This has been in the queue for quite some time. Though the title explains it all, just briefly, this is a list of things I see on my romance shows/stories/etc. This list will get longer the more I remember what the hell I’ve been subjected to.
For those of you writing romance, don’t think of this as points to avoid. A lot of these things are clichés because they lack the foundation to be logic, to keep going. Sometimes, when people say cliché, they mean there are others who think these similarities with guarantee hits, popularity, what have you.
In other words, they think they’re winning tropes when really, they’re just making common things that could be extraordinary. Just keep that in mind!
*deep, down, very long, drawn out sigh* It’s not so much the whole someone pretending not to love someone else, being confronted and feeling this way. This whole, how can I when I never stopped. It’s the whole, why did you say it.
Though I know many people actually express their feelings in words–hello! I’m one of them–most of those people are usually lying. For the most part, we don’t flat out tell people directly how we feel.
If something like this were to happen, maybe they could do something indirect.
Well, an example would be this little conversation:
Ex: when will you be back?
MC: I don’t want to come back until you’re married and it’ll feel wrong for me to ask you back.
Ex: when will you come back?
MC: I don’t know. There’s not a lot left here. I was thinking down the road. Maybe not after until we’ve had our families. There’s just not a lot to do here anymore.
(By the way, this conversation is an actual conversation.)
I’m not saying that people wouldn’t answer the way they did in the first example. Because when I was pissed, I’d try to be sincere. (Because I figured that was cruel.) But you have to have motive and line it up.
When I see this cliché, more than half the time–and I’m talking 80%+ here–it’s usually packed in and blurted out. Like the character had been thinking this the whole time and maybe they would forget it if they didn’t say it dramatically right
We have a winner. This one really gets me, as a fantasy lover. Just, why?
I get it. Once upon a time, this was pretty good. It was left field. But now, this has become so common. Maybe it isn’t purposefully lazy writing, but it definitely has the stench of it.
Hello, PNR! Of any kind, this is usually what I see. Which is probably HOPEFULLY not what the creator intended. Oh, well, I’m a big paranormal/immortal. I guess I’ll risk it all for you.”
What? My life? That’s one of the most important things you and I have to lose.
Sigh. I mean, if it was purposefully morbid, trying to freaking get her to die like some sort of disturbed love thing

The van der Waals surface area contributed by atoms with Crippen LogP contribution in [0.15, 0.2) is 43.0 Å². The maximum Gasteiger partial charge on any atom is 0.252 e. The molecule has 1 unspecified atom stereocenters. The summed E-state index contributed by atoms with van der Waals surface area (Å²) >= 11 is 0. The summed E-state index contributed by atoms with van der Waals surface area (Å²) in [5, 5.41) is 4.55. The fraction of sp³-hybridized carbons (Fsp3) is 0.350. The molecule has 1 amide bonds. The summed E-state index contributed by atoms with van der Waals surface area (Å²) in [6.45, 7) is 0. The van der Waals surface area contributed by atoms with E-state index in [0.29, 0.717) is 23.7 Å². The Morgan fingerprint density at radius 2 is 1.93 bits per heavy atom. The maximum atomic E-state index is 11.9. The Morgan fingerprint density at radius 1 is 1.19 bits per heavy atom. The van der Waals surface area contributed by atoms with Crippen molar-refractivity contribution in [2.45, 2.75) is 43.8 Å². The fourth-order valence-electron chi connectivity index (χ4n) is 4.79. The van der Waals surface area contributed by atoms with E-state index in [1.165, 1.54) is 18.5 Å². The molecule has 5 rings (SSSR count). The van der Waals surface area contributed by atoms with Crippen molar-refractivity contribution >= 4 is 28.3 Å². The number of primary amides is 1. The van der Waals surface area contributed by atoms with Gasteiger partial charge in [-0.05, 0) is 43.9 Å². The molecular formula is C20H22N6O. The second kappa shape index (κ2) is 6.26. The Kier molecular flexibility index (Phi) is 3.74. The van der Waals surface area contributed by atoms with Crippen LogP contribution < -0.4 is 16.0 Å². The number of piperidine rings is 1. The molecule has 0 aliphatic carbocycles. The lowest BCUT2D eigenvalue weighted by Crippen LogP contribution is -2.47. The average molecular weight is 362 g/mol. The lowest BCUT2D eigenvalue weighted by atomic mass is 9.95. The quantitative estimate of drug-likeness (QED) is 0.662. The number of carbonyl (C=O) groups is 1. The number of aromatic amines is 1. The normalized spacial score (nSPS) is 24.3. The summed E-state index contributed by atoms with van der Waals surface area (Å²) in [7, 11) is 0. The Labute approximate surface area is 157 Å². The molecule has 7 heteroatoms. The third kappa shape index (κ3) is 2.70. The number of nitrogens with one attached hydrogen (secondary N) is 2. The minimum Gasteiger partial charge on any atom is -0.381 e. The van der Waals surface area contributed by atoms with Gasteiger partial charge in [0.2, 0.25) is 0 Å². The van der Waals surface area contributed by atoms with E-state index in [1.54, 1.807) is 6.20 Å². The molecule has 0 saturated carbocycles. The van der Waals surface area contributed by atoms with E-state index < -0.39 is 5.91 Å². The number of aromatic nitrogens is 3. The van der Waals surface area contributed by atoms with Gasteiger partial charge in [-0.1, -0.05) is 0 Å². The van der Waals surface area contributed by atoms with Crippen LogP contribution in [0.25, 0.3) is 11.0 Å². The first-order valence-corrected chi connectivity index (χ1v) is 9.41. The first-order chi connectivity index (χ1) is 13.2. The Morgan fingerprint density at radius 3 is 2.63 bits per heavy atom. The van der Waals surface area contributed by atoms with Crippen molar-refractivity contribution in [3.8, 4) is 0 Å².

I could understand. Probably even get behind if it’s done well. That’s the beauty about good writing. Even the darkest of evils can be empathic if done well enough.
Someone’s always buying someone from getting or staying close to another someone. If you watch dramas, you know what I’m talking about.
Someone is depressingly, shockingly, scarily rich.
And someone is so dirty poor, you can see the ground they stand on wear top hats in comparison.
And yet the union of these two families via the lovers is always so depraved (I guess) someone is offered lots of money to forget their pleasant love.
I think one way to turn this on its head is American Dad style.
You just think about that.
Speaking of Rich and Poor! Yes, someone is poor and someone is miserably rich. I dare say at least this was a good thing from Shakespeare tragic rewrite, Romeo and Juliet.
Why don’t people fall in love within their own class? Are these people terrible? WHAT?
Either way, this is so old (yet not old enough) that when it flashes on the screen, most of the drama/book comes to a very narrow set of conclusions.
For the people who like to know where they’re going in a story, okay. But for me? I’d rather be flat on my ass surprised and suspensified til the last word.
Not that you can’t be suspenseful following a sort of formula. You just have to work harder at it.
Working. Sleeping. Etc. Do people really just show up at the work place in high heels and body cons and get dropped on the desk?
Because, I mean, it’s not bad, honest. But for once, I’d like to see a twist.
Going to the office thinking you’re going to be kinky and something happens.
Anything! I will take anything.
(For those noticing a pattern, yes, it’s true. Suspense of any kind drives a story forward. Clichés take the mystery of where you will go or land or [place thing here.])
This has been getting better, in my opinion. But when you think of sexy and romantic in the US, you think southern accents. Maybe a cowboy but usually a Southern Belle.
And okay, maybe I’m not all the way sick of this one yet, because a man talks to me in a Louisiana accent, you better believe I’ll be nodding to whatever the hell he just said. And that smile most of them have and those manners!
Nothing is sexier than a Southern Gentleman.
*swoons so hard it actually hurts*
I’m sure other places are sexy too. You just have to figure out what location, what time, what words, what person. Knowledge, I think, is inherently sexy. To a point. Being Knowledgable is probably what I mean, so pick a place, find a person who knows something about surviving in that world, and you have sexy romantic surroundings.
(It’s all about the tour guide in POV.)